Traditionally, we assume that blackwater comes from toilets and greywater from everything else in the house.
Typical household’s sources of the black and greywater (note that here, the dishwasher is erroneously considered as a part of the greywater system). Source: “Sewage Treatment in Graywater Systems” by Sara Heger, (Onsite Installer magazine)
Well, it’s not exactly like that, because the classification of wastewater should be determined based on its content. From this point of view, household-generated wastewater includes:
Blackwater (flushing toilets and bidets).
It mainly contains human feces, urine, toilet paper, and cleaners (if used). The “black” represents a sort of “keep-away” message referring to highly odorous solids and potentially harmful microorganisms like microbes, pathogens, viruses, bacteria… It also contains traces of diluted chemical (cleaners) and pharmaceutical (drugs) compounds.
Raw blackwater cannot be released into nature. Given the mostly organic nature of solids and contaminants, it can be treated in a natural (biological) decomposition process.
Greywater (shower, bathtub, bath sink, washing machine)
In general, it’s water mixed with disinfectants like soap, shampoo, conditioners, detergents, cleaners, personal care products (cosmetics, toothpaste, body lotions…), human sweat, solids (human hairs) … and the list can go on. These are mostly chemical products, some biodegradable. Usually, greywater is considered “low-risk” wastewater.
By “definition”, the raw greywater should not contain organic matter and microorganisms. It does not mean, however, that it can be released “as-it-is” into nature. Chemical compounds may be harmful to human health and when accumulated in larger concentrations – to the environment. Also, the bathwater, shower water, and water discharged by the washing machine (from soiled underwear) may have traces of human excrement and urine.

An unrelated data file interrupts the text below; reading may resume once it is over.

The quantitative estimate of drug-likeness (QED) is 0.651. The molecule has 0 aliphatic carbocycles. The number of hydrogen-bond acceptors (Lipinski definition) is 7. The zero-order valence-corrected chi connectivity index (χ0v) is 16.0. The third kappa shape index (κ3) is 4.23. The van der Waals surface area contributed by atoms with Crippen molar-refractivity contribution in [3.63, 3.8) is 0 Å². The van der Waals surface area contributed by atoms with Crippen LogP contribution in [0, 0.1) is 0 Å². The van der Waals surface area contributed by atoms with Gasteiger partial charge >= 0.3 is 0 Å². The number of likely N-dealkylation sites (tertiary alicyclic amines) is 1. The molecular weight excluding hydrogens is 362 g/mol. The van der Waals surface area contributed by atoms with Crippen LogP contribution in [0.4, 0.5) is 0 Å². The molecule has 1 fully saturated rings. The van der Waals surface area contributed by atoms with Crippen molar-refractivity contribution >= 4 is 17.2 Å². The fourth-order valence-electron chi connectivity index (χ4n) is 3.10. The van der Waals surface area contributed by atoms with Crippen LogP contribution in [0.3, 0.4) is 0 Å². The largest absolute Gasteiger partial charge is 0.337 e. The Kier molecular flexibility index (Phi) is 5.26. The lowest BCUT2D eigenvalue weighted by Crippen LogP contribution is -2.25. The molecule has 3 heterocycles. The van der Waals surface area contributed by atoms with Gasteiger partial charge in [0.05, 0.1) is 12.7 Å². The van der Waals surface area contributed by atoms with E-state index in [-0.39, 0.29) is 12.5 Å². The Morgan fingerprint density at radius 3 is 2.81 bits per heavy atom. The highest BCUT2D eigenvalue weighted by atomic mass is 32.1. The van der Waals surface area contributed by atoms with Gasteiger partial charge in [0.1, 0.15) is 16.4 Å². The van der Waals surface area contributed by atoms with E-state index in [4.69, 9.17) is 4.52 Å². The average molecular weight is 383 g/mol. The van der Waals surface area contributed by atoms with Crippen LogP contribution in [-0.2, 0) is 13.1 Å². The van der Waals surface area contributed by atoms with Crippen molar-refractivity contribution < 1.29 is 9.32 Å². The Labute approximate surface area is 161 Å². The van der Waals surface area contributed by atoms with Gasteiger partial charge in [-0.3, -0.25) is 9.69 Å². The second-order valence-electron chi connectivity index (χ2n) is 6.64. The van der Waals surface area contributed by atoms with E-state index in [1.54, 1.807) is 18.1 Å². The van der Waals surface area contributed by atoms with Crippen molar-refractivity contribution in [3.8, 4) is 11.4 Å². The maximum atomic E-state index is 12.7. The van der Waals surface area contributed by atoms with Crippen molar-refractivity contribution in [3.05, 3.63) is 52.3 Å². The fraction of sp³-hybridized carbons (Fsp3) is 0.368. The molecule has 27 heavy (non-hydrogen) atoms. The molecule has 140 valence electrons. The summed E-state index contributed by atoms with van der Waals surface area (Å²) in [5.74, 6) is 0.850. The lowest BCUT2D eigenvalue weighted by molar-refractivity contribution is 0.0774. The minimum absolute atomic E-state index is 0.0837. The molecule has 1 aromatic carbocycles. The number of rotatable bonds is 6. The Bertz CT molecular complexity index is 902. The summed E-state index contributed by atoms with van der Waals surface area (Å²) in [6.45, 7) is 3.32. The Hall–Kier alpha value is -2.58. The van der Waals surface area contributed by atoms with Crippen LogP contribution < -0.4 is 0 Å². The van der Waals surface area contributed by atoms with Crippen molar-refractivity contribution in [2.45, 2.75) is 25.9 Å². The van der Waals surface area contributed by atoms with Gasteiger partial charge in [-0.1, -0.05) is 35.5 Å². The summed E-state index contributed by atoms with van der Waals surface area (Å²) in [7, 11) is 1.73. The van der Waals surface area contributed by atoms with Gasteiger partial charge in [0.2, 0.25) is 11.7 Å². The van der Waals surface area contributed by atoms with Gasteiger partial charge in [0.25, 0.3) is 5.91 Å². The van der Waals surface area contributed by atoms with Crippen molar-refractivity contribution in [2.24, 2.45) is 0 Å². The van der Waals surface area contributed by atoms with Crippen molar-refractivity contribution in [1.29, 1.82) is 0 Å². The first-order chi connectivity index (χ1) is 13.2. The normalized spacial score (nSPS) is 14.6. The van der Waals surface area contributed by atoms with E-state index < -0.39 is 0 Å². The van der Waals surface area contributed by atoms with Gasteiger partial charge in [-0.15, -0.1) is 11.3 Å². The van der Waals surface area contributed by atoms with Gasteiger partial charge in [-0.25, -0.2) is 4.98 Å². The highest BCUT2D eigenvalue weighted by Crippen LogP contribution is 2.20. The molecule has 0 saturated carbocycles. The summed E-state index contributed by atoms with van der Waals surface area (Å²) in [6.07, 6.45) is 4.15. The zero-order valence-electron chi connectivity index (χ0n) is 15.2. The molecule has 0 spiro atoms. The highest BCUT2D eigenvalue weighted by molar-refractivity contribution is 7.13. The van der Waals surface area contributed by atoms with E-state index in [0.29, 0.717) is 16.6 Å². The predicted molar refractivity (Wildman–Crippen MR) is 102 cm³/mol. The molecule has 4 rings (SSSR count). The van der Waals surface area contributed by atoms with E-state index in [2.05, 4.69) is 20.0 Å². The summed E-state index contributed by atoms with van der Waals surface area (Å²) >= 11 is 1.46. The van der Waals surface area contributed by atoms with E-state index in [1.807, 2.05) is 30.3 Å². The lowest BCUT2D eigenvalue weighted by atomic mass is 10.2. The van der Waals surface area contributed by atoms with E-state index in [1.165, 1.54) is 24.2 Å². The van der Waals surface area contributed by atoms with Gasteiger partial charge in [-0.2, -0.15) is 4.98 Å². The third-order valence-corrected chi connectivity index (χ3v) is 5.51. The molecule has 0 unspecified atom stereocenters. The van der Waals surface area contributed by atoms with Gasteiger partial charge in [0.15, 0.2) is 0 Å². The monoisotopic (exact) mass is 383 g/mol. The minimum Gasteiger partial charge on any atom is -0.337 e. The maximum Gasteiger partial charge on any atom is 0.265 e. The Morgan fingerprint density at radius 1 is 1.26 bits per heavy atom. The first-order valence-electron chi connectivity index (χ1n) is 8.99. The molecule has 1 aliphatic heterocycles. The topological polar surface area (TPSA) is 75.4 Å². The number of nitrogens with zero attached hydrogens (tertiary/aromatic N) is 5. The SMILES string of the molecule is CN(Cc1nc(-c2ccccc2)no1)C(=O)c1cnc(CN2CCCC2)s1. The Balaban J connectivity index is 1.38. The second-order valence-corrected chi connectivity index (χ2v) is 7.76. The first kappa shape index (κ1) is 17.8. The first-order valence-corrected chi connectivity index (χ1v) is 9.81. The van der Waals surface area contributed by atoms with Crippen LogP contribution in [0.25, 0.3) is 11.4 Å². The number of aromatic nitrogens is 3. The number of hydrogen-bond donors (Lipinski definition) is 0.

Fortunately, basic greywater treatment systems are much simpler than those for blackwater, and for typical end-user (flushing toilets and outdoor irrigation), relevant regulations are not too restrictive.
Dark Water (Kitchen sink and dishwasher)
Kitchen-originated wastewater contains organic matter (including fats and oils), as well as all sorts of detergents. The presence of bio-degradable organic matter and coming with it potentially harmful microorganisms does not allow us to classify it as greywater. The presence of chemicals, however, does not fit well into the otherwise organic nature of blackwater waste.
In many countries, kitchen-generated wastewater is considered as a “High-Risk Greywater” and it requires more complex treatment than greywater from bath and laundry. Typically, in split black-grey water systems, the dark water is collected by the sewer.
Individual sources of wastewater and their major contaminants. Source: “Domestic Greywater”, Lanfax Labs (Australia)
Typically, all household-generated wastewater goes down to a common sewer pipe and then flows either to the Municipal Sewer System or an individual onsite Septic System. There are cases, however, when (despite the increased cost), it may make sense to not mix the two most dissimilar classes of wastewater – Black and Grey. And the reasons for that are:
Decreasing the demand for freshwater
The possibility to reuse greywater may be crucial for homes having limited access to freshwater (harvested rainwater as the only source),
Decreasing the volume of wastewater
It may be the only solution at locations where the size of the lot, its geological conditions, and the quality of the soil have limited capability for the treatment of larger volumes of wastewater. Limiting the volume of wastewater, reduces the hydraulic load of the drain field, its size, lifespan….
Growing “Eco-Consciousness” of our society!
This is probably the most important plan of action, that all of us should take seriously. The choice is simple – either we will leave the Blue-and-Green Planet to future generations, or rather the Scorched Land.
Eco-friendliness should become a permanent element of our lifestyles. Source: “The Complete Beginner’s Guide to Greywater Systems”, (Elemental Green)